legitimacy, even though amending the Russian constitution to
remove term limits would have been "easy and understandable
in the context of Russia's stage of political development."
xxxxx speculated that the de facto rejiggering of power
between the Kremlin and White House was awkward, but
necessary, given Putin's self-imposed requirement of
respecting the Russian constitution. While xxxxx argued
that the concentration of power was a "temporary phase" in a
"long, very long" evolution to more democratic institutions,
liberal critics like former Duma deputy xxxxx see
the accumulation of power -- with Putin in "de facto and de
jure control over the club of the top administrative and
economic nomenclature" -- as an end in itself. As xxxxx
noted, the flurry of presidential orders shifting Kremlin
staff to White House positions in advance of Putin becoming
Prime Minister on May 8 were an interesting reflection of
Putin's mentality: rather than have "little Dima" sign the
presidential decrees authorizing the transfer of cadre, Putin
continued to dictate the terms of his premier-ship, revealing
how lopsided this partnership will be at the outset.

6. (C) Amidst the political uncertainty, the idea of Russia
evolving into a parliamentary republic is batted around, but
mostly batted down. While both xxxxx and RAO UES and SPS
opposition party deputy xxxxx were at a loss to
explain Putin's decision to head United Russia absent a
strategy based on constitutionally reconfiguring Russia's
political system, each conceded Putin's public opposition to
the idea. Given Putin's domination of politics since
Medvedev's March 2 electoral win, many viewed his comments at
the one-year memorial of former President Yeltsin's death,
that the presidency would "continue to serve the Russian
people and protect (Russia's) sovereign interests," as
significant. xxxxx confirmed to us that during the course
of his xxxxx with Medvedev,
the President-elect was insistent that Russia required a
presidential system and dismissive of public speculation over
the "tandem."

7. (C) xxxxx while discounting the role of opposition
parties at present, warned against GOR policies that created
competition between bureaucrats rather than parties. While
Russia was not a democracy, xxxxx maintained that it was
on a path that could lead to democracy, but only if more
pluralism was built into the system. The problem with the
ruling party's self-conscious imitation of Japan's Liberal
Democratic Party, with its creation of "clubs," he stressed,
was that United Russia lacked intra-party ideological
coherence and competition. At the end of the day, it would
not matter what liberal United Russia Duma deputy Pligin
thought, but rather how the Kremlin told him to vote that
would determine the outcome of any Duma contest. The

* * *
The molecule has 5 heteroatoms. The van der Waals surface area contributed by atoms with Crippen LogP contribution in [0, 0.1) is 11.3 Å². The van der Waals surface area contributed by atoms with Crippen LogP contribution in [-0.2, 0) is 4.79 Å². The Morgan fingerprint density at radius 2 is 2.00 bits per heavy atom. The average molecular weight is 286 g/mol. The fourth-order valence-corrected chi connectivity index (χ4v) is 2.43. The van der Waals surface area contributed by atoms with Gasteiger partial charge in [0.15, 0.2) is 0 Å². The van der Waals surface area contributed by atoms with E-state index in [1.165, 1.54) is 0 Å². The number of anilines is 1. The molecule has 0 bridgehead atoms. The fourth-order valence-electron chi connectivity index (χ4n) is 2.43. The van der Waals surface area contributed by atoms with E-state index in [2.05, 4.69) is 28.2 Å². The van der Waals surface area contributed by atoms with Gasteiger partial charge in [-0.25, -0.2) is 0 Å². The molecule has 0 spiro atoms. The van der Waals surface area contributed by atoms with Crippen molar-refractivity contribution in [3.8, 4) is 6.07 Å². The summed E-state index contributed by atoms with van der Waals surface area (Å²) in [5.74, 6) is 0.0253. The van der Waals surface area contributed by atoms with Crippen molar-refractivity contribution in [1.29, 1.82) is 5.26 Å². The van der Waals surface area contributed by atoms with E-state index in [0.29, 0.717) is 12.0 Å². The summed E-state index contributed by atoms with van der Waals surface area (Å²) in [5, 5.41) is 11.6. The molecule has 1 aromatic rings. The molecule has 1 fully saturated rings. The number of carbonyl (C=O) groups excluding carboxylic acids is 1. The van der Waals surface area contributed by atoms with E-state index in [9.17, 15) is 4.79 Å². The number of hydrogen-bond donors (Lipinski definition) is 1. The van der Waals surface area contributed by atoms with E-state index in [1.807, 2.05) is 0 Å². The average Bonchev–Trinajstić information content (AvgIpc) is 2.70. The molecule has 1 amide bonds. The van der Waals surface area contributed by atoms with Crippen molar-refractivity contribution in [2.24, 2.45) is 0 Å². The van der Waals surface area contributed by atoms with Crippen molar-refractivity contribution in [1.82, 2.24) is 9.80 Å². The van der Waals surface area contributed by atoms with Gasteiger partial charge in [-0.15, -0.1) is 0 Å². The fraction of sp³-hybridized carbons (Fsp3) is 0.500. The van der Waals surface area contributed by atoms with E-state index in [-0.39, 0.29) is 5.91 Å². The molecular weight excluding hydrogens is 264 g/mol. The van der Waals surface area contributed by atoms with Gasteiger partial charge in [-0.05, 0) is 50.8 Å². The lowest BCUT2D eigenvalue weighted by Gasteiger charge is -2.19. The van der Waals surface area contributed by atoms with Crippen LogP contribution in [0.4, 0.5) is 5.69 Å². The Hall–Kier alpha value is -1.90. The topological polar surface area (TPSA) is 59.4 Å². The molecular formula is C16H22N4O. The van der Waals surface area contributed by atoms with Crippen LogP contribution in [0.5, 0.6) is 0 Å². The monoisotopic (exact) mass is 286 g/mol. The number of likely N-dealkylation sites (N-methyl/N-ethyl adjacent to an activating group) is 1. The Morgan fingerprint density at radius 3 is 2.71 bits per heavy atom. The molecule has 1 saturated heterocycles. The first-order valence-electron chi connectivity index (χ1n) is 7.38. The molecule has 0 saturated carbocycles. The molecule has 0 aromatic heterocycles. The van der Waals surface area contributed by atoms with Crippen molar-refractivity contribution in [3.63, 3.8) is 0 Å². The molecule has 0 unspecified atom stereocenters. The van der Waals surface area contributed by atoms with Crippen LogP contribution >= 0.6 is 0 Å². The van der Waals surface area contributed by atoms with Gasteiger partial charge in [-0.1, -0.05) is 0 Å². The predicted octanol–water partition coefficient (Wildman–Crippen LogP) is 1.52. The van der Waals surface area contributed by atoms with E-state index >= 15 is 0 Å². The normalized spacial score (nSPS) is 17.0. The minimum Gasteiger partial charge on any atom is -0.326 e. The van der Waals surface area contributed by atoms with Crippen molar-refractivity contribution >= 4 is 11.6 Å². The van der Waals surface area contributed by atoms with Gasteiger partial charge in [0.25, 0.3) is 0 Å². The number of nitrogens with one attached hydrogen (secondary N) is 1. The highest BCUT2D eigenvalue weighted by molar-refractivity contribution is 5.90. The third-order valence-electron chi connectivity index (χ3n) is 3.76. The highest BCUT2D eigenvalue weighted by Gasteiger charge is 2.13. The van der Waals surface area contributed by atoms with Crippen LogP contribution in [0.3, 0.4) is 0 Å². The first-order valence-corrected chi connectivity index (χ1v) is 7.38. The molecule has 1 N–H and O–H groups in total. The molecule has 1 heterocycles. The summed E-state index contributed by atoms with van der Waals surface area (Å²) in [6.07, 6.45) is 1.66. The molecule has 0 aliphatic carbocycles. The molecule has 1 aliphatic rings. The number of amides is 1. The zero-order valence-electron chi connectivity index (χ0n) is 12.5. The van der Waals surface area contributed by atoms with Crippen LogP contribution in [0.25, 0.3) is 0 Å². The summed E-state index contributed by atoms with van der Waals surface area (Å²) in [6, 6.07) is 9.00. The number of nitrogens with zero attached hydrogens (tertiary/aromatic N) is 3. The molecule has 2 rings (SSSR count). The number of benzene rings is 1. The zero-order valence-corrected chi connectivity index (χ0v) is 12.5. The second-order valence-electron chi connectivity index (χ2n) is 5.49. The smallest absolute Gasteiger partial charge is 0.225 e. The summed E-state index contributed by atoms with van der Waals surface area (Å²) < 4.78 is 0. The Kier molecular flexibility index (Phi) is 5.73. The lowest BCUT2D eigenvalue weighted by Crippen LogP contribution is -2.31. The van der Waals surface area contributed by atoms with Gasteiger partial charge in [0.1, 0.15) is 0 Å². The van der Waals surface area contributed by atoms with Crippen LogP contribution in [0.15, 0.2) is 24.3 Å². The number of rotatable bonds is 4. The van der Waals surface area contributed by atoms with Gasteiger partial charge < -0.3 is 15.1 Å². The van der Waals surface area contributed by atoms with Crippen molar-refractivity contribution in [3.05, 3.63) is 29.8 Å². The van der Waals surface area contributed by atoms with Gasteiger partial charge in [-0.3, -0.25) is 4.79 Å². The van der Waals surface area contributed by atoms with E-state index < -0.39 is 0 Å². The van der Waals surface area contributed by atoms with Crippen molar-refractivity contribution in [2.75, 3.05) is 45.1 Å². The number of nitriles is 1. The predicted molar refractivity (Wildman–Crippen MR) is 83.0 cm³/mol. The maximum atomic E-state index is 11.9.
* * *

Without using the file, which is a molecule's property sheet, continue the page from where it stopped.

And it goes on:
challenge for Medvedev, xxxxx posited, will be to
reintroduce faith in the system among middle class voters,
who stayed home or spoiled their ballot, that their voice
matters. It is that portion of the electorate, xxxxx
stressed, that the government will need to rely upon for
support for economic modernization.

Staff and Spousal Ambitions
---------------------------

8. (C) The maneuvering begs the question of what Putin and
his entourage could possibly fear in the reflexively loyal
Medvedev. Ekspert magazine speculated that the mere
formation of an economic think-tank (ref b) by the
President-elect had been enough to raise concerns of a rival
team and vision. When asked, xxxxx did not dispute the
analysis, acknowledging that between the outgoing and
incoming presidents' staff there were elements of
competition. Even on minor issues, such as extending press
invitations for the inauguration, xxxxx said that
confusion over lines of authority had led to delay. United
Russia Duma deputy and Kremlin spin-doctor Sergey Markov
admitted to us that the transition had produced legislative
and political paralysis, with everyone "waiting for
directions" on how to work with the tandem.

9. (C) The role of Medvedev's wife, Svetlana, in generating
tensions between the camps remains the subject of avid
gossip. xxxxx hinting at Svetlana's reputation for
aggressive social climbing, xxxxx was less discrete, calling her a "stupid and
ambitious" woman, who purportedly had already drawn up a list
of officials who should "suffer" for their betrayal of

Moscow 00001215 003 of 003


Medvedev when First Deputy Prime Minister Sergey Ivanov was
ascendant.

Comment
-------

10. (C) In the absence of facts, speculation is driving
Moscow political currents. While it will be months before we
get a better sense of the division of labor between Medvedev
and Putin, the sense here is that the pre-inaugural
atmospherics have diminished, rather than buttressed
Medvedev's political stature and fueled nervousness among
Moscow's hyper-sensitive political elite as to whether the
succession question has been definitively resolved. Putin
has been master of the political surprise over the past year
and consistently bamboozled the chattering class and pundits
as to his long-term intentions.
Russell

© Scoop Media